His praise for Alex Shelley and Chris Sabin in the book: I’m thrilled to see them as tag team champions. It makes me feel like Nostradamus. I was really high on them a year and a half ago. I don’t if they were actually going to be let go or not. But I think my talk helped a little bit. The only challenge now is: a) get them exposure and help them become big stars outside the business, and; b) keep that ball rolling – recapture that magic time with Beer Money in some way.

Who the next big breakout star will be in either company: I really should have a piece of paper with some names written down. I always end up picking guys who are not even that young. AJ’s been around 12 years. Samoa Joe has been around a long time too. There are a lot of young guys who have a lot of talent but they haven’t found a way to stand apart. I think Fortune has been great for a guy like Kazarian. When I first started watching TNA, I was thinking which one is the guy with the ponytail? They all kind of looked alike. When I saw AJ and Kazarian doing the bit from Step Brothers, I thought this is great and that they were showing some personality. Maybe I’ll go with Kazarian as one of the guys who could break out in WCW…I’m sorry, I mean TNA. In WWE, they’ve done a good job with a guy like Sheamus. When HHH returns, the investment they’ve put in him is going to pay off. TNA has more talent but we haven’t found a way to break out talent in the same way. It takes a long time to really break somebody away from the pack. It takes some patience and sometimes ratings will suffer while that period is going on. I don’t want to say there is pressure to do ratings but there is pressure to do ratings. It’s tough. They have to hold the wheel steady. Once they commit to somebody they need to follow through.

Working with Sting at Lockdown 2009: This was a huge challenge. Trying to recapture that emotion that I used to have; recapture that magic with Sting. Also the challenge of trying to follow seven other cage matches, some of which were pretty bloody. And realizing that unlike the cage matches that I grew up on, you couldn’t just rely on the toss into the cage and the rake into the face to get your mandatory pops. It was hard. Guys our age. We had to try and tell a story and I think we told a really good one. For me, the way that match came off was a big personal success. Other people saw two old guys who couldn’t move. But if you looked hard enough you could see that it was a pretty good story. It may not have been on the level of a couple of really good matches we had in ’91, for me it was a great way to end that book with a non-massage related happy ending. I really liked it [the match]. Not to give too much away from the book, but Sting always really respected my opinion even when he was the top in WCW and I was trying to climb up the ladder. I was really thrilled and went home with the feeling of accomplishment. Unfortunately they wanted to do vignettes at my house the next day which driving from Philadelphia to Long Island, sleeping one hour. I’m glad – I think it was a good time to document for me.

Thoughts on his promo saying “Stinger, as far as those big dives, I’ve still got a couple left. Bang, bang.” Was he disappointed by the fact that he didn’t end up doing a big dive because the cage was not the one he was expecting to be used: Yeah, when I said that about the big dive I thought they were going to construct this special cage that would work around my limitations. I think they made the right call that a half a million dollar cage would not be worth it just to accommodate my lack of climbing. I did not get to drop the big elbow like I had teased. I couldn’t believe that I was able to even climb that cage.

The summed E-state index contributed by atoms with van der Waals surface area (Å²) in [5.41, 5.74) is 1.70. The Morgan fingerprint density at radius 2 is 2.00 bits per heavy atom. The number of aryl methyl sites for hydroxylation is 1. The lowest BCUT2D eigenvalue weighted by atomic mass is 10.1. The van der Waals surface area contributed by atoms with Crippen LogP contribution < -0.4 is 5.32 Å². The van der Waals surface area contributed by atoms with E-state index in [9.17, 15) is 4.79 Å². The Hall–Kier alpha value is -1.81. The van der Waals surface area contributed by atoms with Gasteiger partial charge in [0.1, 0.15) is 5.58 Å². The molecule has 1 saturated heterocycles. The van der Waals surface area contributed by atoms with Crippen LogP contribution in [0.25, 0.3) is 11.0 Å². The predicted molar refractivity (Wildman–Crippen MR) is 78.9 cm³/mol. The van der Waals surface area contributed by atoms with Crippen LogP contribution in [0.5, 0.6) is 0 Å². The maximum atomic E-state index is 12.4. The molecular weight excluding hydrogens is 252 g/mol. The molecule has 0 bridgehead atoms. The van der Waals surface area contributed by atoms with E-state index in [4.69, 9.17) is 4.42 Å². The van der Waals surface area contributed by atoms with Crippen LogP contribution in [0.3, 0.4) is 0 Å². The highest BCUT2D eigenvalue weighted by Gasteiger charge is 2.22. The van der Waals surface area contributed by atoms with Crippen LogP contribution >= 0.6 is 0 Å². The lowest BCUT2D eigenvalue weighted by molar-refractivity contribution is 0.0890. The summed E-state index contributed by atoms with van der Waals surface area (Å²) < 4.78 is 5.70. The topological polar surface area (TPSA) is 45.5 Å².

The decision to make him World Champion in TNA: I’m not involved in the decision making process. I’ve never petitioned for a title or sat there wishing I would have one. But anybody who doesn’t think that it’s a big deal when they actually win it needs to find another line of work.

Facing Ric Flair this Thursday on the live edition of Impact and whether this will be, as rumored, his last match: Any match could be my last match. I think I said this will be my last match one-on-one with Ric and I think it will be. The promo we did in the ring was one of my favorite moments of all-time. Just really kind of reminded me of what I loved about wrestling to start with. I think we’re going to have a really good match. It’s going to be emotional and I hope it will be something that people will remember.

His call for the Lethal Lockdown match at Bound for Glory: I think the type of match favors our guys. I don’t know what I’ll have left in the tank after wrestling Ric but it’s Bound for Glory, it’s our biggest show. After it’s over, we hope that people say that it was worth their investment in time and money.

Any plans for another book sequel?: I don’t know. I was thinking of putting together odd writings on different subjects. Maybe self-publishing and giving all the profits to a charity. I like writing. And I accept that not many as people are going to buy this book as my first couple. I learned once before that you never say never in wrestling so I’ll never say never again.

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About Ray Mullan
Ray Mullan is a longtime wrestling fan and Owner/Editor of TNA UK . Also a contributing writer to a number of other online wrestling media including 1Wrestling.com, Wrestle Zone UK & Lords of Pain.